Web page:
Developer accuses St. John's city hall of withholding permits for expensive upgrades
After developer speaks to CBC News, city sends plans for crosswalk
Standing in front of a crosswalk on Ropewalk Lane, Vic Lawlor breaks into laughter as people come and go across the street.
Four years ago, he was told to pay for a new crosswalk here or a KFC on his property would never get the proper permits to open.
Today, the restaurant is serving up the Colonel's secret recipe after Lawlor dropped $50,000 for a deposit on a crosswalk that was never built.
"I've asked for my $50,000 back because this crosswalk has never been built," he said. "And it's fallen on deaf ears from Mayor [Dennis] O'Keefe right on down to every councillor that's there."
Developer says he's targeted by city staff
Lawlor is the owner of Ropewalk Plaza, a strip mall across from a Sobey's grocery store and alongside a large bowling alley.
Since buying the property in 2014, the plaza has gone from 30 per cent occupancy to full capacity, he said.
But long before he bought the plaza, Lawlor butted heads with city staff on other properties.
About a decade ago, brickwork done by a local mason was ordered to be torn down from one of his storefronts, he said, launching a dispute with city management.
After that, he added, permits were harder to come by.
"I think there's a system within the city that if you don't conform with the rest of the city inspectors, they'll turn on you," he said.
Lawlor, city reach crossroads over crosswalk
Shortly after he purchased the plaza, Franchise Management Incorporated began talks with Lawlor for land on Ropewalk Plaza.
The company intended to build a KFC.
Three months after reaching an agreement, Lawlor said the franchisee was going to pull out of the project because it could not get the necessary permits from the city.
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Lawlor said he went to City Hall to sort out the matter, and spoke with several members of city staff.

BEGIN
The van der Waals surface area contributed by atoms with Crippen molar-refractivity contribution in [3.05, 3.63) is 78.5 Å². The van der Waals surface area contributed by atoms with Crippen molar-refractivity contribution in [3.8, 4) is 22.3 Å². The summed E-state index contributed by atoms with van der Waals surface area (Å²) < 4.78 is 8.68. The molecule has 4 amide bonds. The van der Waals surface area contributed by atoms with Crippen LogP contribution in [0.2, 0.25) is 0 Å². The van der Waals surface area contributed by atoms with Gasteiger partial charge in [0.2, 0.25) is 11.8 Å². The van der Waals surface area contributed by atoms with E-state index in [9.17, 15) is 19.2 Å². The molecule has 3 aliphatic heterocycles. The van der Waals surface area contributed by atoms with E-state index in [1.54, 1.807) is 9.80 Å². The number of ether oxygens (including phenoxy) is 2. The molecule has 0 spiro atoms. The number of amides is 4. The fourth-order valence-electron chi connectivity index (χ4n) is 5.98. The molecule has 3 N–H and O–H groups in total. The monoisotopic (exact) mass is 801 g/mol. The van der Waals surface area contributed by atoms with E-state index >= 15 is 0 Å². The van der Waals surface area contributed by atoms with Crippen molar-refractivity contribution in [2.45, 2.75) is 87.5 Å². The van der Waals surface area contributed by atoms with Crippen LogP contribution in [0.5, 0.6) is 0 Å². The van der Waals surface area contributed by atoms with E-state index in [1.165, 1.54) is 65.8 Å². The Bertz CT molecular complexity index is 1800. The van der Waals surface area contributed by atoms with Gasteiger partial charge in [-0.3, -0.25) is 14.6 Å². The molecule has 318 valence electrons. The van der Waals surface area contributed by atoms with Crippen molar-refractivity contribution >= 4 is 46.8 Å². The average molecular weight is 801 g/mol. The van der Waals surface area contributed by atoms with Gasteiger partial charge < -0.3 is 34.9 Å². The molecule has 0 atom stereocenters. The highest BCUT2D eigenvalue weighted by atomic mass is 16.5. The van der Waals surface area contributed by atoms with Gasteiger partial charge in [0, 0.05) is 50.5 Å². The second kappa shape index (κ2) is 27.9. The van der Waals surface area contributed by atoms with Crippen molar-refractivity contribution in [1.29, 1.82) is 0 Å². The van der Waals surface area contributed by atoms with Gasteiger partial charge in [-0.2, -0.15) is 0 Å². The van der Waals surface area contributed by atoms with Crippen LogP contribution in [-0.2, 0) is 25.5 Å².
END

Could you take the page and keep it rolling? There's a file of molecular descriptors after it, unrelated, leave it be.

"They said, 'Vic, if you want a permit for KFC, we want a crosswalk,'" he said. "And I said, 'That's legalized extortion,' and they said, 'Well, we wouldn't see it that way.'"
After a disagreement about who should pay for it, Lawlor gave in and paid the deposit.
Money won't be returned, but plans are completed, councillor says
According to Coun. Sandy Hickman, who chairs the city's traffic committee, plans have been made to install the crosswalk.
"Staff has reacted to his most recent concern and are working with him on that," Hickman said Friday afternoon.
"They are developing the drawings, and I've indeed seen the drawings, so I'm surprised that he wouldn't have had them."
Hickman said it was the increased development on Lawlor's side of Ropewalk Lane that sparked the need for a new crosswalk with an overhead traffic light.
It's a constant fight.- Vic Lawlor
Since the crosswalk is closer to the Ropewalk Plaza entrance than Sobeys or the neighbouring Shell station, the cost is on Lawlor.
And despite there being no movement on construction, the city still views the crosswalk as a necessity.
"The city does insist this crosswalk be moved and brought up to standard for the safety of drivers and pedestrians," Hickman said. "We're expecting him to do the work now right away."
According to Lawlor, the crosswalk was quoted at $71,000 when the process began.
As for claims the city is unfair to Lawlor because of who he is, Hickman denied it.
"I don't even have a comment on that kind of thing," he said after shaking his head. "He has to deal with city staff on this issue the same as any developer would."
Crosswalk not the only concern at Ropewalk Plaza
After putting up the Burger King and KFC buildings, Lawlor said he was told he needed a new fire hydrant, despite there being hydrants directly across the street from each building.
After presenting several plans to the city, the job cost him $20,000. He said he spoke with firefighters who told him the extra hydrant was unnecessary.
When he built Burger King, there was an issue with traffic flow going into the plaza.
He wanted to remove the Ropewalk Lane entrance all together, but the city declined his plans and made their own instead, Lawlor said.
"So I moved an entrance 30 feet for a quarter of a million dollars that still causes the same problems," he said.
Burger King was further held up by issues with lighting and lines in the parking lot.
After much delay, the restaurant opened without an occupancy permit, Lawlor said.
"I'm trying to make an area better," he said. "Everybody is happy except the city. And it's a constant fight."